The Dresden Files: Sword-and-Sorcery?

I had intended to write another post on anthologies. However, I was about three and a half stories through a collection when Peace Talks arrived. So much for that plan. I’m about halfway through the latest of Harry Dresden’s series of unfortunate events. Once I’m done, I’ll get back to revisiting Fafhrd and Gray Mouser’s shenanigans.

Reading Peace Talks, however, raised in my mind the question of whether or not the Dresden Files are sword-and-sorcery. Superficially, why not? The main character is a wizard. One of his buddies is a sort of holy warrior, often armored up and swinging a sword. So we’ve got both swords and sorcery right there. I recently wrote a post in which I enumerated what I thought were the essential components of sword-and-sorcery fiction. Why not run through those with an eye to Jim Butcher’s tales of Harry Dresden and a Chicago infested with the supernatural.

But, I’m going to do it in reverse order.

Number five was magic. Check. Plenty of magic. Chock full of magic. Brimming, stuffed, breaded with, deep-fried in, and fortified with a dozen essential magic vitamins and minerals. That one is easy. Moving on.

Number four on my list was excitement. Check. Butcher keeps the action fast and intense, with the ability to keep ratcheting up the suspense during extended fight sequences. Which occasionally feature sword battles. Decidedly weighing in favor of pro. I can practically see the scale moving.

Number three was horror. Again, check. There are horrific beasties, nightmare creatures, blood-sacrifices, dark gods, etc. Even a book centered around a horror convention. This factor might, in fact, be overplayed, militating against the books being S&S and instead being borderline horror. But, that’s a limb that I don’t think would hold weight, so I’m not going out on it.

Number two was immediacy, requiring a hero who instigates action and consequences, and isn’t merely a helpless pawn. Check. While Harry can find himself an unwitting dupe in someone else’s plot, he is never without agency. Turning the tables on those who think they are manipulating him is often part of the plot. Looking pretty good so far. Four down, bringing us to number one.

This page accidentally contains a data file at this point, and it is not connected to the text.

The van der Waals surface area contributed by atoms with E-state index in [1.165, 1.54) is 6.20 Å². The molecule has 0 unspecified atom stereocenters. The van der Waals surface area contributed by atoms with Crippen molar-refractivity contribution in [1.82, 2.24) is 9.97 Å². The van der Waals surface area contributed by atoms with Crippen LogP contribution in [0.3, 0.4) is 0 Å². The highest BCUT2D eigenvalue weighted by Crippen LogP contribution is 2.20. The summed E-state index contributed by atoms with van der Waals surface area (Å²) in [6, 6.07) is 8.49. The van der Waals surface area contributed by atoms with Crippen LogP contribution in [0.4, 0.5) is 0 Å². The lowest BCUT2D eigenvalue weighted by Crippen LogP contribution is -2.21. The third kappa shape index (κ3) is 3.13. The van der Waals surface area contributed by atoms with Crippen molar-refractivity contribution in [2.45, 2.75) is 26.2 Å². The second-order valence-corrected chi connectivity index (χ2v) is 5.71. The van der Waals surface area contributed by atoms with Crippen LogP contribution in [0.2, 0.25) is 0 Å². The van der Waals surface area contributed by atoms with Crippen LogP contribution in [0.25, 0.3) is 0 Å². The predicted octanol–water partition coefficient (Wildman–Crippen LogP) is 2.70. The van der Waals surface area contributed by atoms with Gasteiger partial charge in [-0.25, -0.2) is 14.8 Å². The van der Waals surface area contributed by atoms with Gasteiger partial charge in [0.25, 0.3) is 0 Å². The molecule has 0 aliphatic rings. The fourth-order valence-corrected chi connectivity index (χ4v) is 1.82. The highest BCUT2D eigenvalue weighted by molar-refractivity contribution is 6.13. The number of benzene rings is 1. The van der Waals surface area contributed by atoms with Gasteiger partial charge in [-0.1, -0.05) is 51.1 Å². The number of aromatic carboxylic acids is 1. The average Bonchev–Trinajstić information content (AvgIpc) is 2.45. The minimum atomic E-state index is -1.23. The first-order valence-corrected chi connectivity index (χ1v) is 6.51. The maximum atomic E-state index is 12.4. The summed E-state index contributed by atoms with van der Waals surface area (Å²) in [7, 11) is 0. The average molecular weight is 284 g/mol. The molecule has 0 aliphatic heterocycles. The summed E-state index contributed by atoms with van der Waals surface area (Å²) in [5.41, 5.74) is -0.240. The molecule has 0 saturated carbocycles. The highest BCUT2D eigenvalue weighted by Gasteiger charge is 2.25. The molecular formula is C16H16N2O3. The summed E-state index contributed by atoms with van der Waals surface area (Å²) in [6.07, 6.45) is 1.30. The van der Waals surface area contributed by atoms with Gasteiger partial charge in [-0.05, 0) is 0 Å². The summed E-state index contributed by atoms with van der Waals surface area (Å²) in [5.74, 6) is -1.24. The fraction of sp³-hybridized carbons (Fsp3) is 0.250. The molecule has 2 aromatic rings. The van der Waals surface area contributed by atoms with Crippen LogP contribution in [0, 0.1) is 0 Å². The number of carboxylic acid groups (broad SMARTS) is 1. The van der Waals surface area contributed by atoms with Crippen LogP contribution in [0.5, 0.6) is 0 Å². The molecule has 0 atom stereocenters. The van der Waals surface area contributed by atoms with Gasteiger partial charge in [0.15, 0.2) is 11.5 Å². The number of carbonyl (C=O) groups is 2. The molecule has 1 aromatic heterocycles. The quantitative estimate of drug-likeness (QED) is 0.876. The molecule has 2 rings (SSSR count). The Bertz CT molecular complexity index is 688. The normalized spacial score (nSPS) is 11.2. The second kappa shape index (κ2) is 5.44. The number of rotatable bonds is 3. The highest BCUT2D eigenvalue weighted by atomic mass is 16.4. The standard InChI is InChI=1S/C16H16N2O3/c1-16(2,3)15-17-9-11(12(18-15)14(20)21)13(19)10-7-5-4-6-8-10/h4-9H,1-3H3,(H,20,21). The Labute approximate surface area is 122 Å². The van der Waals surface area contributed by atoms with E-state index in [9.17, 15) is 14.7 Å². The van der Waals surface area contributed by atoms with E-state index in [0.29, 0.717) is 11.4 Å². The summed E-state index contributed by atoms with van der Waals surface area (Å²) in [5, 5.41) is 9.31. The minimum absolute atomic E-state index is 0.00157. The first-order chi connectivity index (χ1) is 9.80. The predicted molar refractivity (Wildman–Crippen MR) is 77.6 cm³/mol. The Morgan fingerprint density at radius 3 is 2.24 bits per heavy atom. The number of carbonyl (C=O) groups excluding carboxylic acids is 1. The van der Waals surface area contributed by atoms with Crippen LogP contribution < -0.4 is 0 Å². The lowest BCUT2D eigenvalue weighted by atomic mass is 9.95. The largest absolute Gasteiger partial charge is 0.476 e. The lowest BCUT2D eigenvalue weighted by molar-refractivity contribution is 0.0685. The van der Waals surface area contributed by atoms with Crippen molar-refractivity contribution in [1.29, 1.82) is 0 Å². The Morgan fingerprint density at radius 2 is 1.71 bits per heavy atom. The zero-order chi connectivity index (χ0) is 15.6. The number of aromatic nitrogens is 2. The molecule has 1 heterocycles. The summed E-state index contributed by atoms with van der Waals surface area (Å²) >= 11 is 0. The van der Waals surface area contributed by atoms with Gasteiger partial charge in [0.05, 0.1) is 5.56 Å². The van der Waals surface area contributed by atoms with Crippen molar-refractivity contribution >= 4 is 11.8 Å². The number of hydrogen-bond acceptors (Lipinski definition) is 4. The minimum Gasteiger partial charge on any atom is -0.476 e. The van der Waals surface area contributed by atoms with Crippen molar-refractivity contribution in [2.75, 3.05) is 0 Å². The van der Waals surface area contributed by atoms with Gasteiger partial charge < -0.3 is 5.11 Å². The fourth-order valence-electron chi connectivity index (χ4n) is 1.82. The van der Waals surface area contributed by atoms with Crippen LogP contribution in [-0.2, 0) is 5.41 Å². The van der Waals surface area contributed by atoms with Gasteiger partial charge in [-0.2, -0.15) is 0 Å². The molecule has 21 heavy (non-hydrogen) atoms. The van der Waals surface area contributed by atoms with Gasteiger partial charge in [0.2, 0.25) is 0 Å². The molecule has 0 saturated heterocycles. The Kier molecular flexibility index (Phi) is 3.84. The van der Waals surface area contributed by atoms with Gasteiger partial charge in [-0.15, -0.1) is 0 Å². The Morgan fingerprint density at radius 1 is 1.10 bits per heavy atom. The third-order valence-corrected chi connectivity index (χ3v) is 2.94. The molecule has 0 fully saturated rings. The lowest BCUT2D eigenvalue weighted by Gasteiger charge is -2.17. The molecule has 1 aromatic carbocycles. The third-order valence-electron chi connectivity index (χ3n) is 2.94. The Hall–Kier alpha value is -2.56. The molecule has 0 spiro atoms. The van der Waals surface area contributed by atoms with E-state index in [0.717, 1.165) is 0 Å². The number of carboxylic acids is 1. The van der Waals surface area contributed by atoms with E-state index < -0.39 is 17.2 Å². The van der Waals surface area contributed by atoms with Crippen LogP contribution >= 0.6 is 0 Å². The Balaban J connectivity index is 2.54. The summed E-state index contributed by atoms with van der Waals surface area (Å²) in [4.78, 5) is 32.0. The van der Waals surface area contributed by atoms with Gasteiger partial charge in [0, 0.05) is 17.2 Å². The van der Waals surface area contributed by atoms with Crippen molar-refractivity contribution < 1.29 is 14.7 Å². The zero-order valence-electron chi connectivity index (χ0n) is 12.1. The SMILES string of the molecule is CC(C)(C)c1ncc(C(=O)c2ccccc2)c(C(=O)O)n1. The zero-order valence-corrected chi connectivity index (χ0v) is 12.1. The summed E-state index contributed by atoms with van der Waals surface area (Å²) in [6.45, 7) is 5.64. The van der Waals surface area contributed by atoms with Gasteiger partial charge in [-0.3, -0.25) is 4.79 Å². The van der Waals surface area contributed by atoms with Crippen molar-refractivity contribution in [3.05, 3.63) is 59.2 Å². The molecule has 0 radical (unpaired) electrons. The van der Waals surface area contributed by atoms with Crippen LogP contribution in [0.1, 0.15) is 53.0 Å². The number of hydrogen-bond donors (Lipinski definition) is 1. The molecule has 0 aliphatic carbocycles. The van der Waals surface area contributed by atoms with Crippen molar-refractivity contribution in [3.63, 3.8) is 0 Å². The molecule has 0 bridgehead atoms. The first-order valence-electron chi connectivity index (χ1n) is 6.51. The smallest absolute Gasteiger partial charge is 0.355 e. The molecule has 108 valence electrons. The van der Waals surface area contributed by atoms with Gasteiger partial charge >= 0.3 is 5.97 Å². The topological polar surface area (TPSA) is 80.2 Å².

Number one was scale, the stakes cannot be too high. Uh-oh. Push the alarm button, we’ve got a problem. While some of the earlier books, and most of the short stories, keep the stakes relatively low, as the series has gone on the consequences have ramped up. To cataclysmic levels. The books have moved — first incrementally, then, full-steam ahead — into Epic Fantasy territory.

With that, I’m afraid I have to conclude that the Dresden Files are not S&S. Not even what I call Semi-autos and Sorcery, which is what I consider the equivalent, but set in our reality (more or less) rather than some secondary world or imagined past. I think the Monster Hunter International books might be considered Semi-autos and Sorcery, did they not run into the same problem as the Dresden Files. There is nothing wrong with playing for world-changing stakes in your fiction. It is merely a classification issue, moving into Epic Fantasy. But, since what I’m doing here is the equivalent of sorting the wing dandruff of the Angels dancing on the head of a pin, the verdict I have to hand down is negative, despite there being no crime or affront of any kind.

Where does that leave Urban Fantasy in general? I’m afraid I cannot opine. I’m rather ignorant of the genre. I think my Karl Thorson series (of which more anon) might qualify as Semi-autos and Sorcery. But I may have to leave that to some future hair-splitting pundit to determine.

What do you think?

Let me leave you with a link to my Amazon Author page, since I’m pushy that way.